Money will never make you completely happy—but mismanaging it can be a life wrecker!
Money problems are among the top reasons for divorce, alcoholism, and suicide in our country. For these, and many other reasons, it’s critical to become a wise manager of your financial resources. You should consider this one of your greatest priorities and our nation’s educators should too.
Having a positive (and growing net worth) is essential for all of us, and the good news is it’s not rocket science. Simply put, it requires two things: 1) living within your means by spending less than you make and 2) building long-term wealth through a regular savings and investment program. This will set you up for success in both the short- and long-term.
In order to generate positive cash flow, you must spend less than you make. That means conservatively estimating your income and ensuring you have a “cushion” left over after all of your spending. Trouble sets in when you either overestimate your income or underestimate your spending.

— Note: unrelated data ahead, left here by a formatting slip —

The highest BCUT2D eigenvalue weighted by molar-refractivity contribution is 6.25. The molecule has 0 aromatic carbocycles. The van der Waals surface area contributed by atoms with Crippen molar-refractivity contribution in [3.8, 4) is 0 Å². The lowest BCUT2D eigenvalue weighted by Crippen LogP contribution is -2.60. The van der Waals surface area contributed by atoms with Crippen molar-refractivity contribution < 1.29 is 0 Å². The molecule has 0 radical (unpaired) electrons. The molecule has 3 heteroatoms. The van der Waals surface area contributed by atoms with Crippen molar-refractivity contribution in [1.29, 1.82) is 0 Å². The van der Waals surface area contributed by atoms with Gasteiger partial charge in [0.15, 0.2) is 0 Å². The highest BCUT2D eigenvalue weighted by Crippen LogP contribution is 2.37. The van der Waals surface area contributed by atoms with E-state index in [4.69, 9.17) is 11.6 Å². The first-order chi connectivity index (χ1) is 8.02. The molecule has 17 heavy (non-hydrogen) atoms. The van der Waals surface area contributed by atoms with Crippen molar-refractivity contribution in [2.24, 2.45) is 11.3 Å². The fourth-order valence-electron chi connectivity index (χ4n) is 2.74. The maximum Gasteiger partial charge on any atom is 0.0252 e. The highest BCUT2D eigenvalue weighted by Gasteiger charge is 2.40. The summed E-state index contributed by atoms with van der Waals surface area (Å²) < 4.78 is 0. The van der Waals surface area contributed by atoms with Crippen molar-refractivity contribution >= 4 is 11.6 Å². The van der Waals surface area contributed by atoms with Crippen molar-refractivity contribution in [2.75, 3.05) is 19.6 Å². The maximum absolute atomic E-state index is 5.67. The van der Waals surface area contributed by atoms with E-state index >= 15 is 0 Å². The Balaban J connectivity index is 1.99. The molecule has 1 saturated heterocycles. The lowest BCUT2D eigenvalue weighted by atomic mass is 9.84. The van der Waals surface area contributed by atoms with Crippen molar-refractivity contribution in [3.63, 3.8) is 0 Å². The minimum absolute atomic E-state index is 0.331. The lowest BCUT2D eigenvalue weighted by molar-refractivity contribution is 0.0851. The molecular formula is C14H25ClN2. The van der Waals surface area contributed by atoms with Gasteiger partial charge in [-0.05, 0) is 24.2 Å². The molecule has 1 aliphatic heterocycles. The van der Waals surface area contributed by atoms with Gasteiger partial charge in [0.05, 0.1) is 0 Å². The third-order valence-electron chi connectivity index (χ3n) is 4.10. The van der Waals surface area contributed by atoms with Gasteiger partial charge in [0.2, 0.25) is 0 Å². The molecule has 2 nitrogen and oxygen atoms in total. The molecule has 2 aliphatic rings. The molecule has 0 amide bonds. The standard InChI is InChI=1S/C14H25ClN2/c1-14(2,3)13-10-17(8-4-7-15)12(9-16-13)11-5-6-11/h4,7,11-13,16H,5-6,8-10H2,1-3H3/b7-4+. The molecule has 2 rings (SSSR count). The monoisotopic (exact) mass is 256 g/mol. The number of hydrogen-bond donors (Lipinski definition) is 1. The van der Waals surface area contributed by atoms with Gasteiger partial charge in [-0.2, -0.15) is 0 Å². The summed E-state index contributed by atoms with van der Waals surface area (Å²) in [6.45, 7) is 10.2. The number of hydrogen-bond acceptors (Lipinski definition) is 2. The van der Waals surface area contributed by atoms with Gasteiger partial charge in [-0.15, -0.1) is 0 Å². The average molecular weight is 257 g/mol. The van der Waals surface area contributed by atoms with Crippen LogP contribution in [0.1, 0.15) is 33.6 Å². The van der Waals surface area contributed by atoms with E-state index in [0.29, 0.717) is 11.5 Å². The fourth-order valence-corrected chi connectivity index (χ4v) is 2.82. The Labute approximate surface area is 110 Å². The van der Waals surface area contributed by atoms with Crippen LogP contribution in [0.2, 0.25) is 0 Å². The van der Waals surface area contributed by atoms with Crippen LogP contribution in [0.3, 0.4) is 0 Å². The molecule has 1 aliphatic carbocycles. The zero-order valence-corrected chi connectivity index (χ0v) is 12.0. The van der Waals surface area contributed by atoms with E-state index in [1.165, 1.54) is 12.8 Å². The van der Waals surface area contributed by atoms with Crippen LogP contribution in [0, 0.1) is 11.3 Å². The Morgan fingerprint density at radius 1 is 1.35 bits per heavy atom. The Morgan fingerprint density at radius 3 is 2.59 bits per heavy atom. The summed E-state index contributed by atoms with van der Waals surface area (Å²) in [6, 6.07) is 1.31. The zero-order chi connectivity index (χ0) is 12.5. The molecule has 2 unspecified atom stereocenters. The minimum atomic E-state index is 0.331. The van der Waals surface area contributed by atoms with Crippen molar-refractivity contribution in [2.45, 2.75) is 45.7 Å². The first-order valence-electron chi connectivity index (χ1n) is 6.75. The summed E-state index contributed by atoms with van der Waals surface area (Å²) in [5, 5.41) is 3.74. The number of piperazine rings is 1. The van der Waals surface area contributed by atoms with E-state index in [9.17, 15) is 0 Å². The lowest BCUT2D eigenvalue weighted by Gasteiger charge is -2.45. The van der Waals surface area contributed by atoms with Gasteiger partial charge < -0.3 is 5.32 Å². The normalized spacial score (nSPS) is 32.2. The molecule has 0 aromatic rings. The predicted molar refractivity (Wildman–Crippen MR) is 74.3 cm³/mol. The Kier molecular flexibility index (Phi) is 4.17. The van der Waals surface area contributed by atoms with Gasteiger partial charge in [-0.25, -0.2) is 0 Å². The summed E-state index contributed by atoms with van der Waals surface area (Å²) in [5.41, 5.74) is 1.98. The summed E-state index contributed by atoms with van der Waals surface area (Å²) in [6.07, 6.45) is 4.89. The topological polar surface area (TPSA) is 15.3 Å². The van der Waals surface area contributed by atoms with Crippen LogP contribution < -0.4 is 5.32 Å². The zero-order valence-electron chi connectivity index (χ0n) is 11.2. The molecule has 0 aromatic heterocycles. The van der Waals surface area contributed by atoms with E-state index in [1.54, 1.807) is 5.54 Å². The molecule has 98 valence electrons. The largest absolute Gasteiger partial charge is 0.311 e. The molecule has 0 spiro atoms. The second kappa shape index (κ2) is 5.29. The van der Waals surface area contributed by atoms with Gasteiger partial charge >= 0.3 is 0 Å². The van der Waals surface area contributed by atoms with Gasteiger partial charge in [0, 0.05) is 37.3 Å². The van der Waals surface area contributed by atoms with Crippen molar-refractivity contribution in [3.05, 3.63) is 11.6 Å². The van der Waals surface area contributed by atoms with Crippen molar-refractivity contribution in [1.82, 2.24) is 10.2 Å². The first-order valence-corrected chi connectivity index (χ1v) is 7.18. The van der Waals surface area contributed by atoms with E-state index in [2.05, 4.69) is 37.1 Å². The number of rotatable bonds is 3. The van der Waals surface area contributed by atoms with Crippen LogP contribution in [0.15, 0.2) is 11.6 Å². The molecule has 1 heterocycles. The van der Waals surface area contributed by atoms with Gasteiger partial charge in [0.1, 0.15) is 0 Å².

Here’s where many run into trouble on the INCOME side:
- They forget that their take-home pay is roughly 60% of their gross salary (after taking into account deductions like federal and state income taxes and Social Security)
- They assume that a spike in their income is the new “normal” level of earnings and ratchet up their spending accordingly.
- They assume their strong investment returns in the recent past will persist.
It’s important to recognize whether your career provides a steady or volatile income. Generally speaking, the more your income is tied to sales (e.g., real estate agents) or project work (e.g., writers, architects, actors) the more it will fluctuate over time. This income pattern presents unique challenges in your financial planning because you can’t forecast the next few years based on the recent past.
Consequently, people often overestimate their future income when they just had a great year. Then, they increase their spending just when their income falls back to normal. Not good!
Don’t fall into this trap. Plan your income conservatively—it’s far better to be positively surprised than disappointed!
What are some ways you’ve learned to live within your means and generate a positive cash flow? Have you developed creative and effective ways of showing these principles to your own children or students? Share ideas and questions by commenting below; we’d love to hear from you!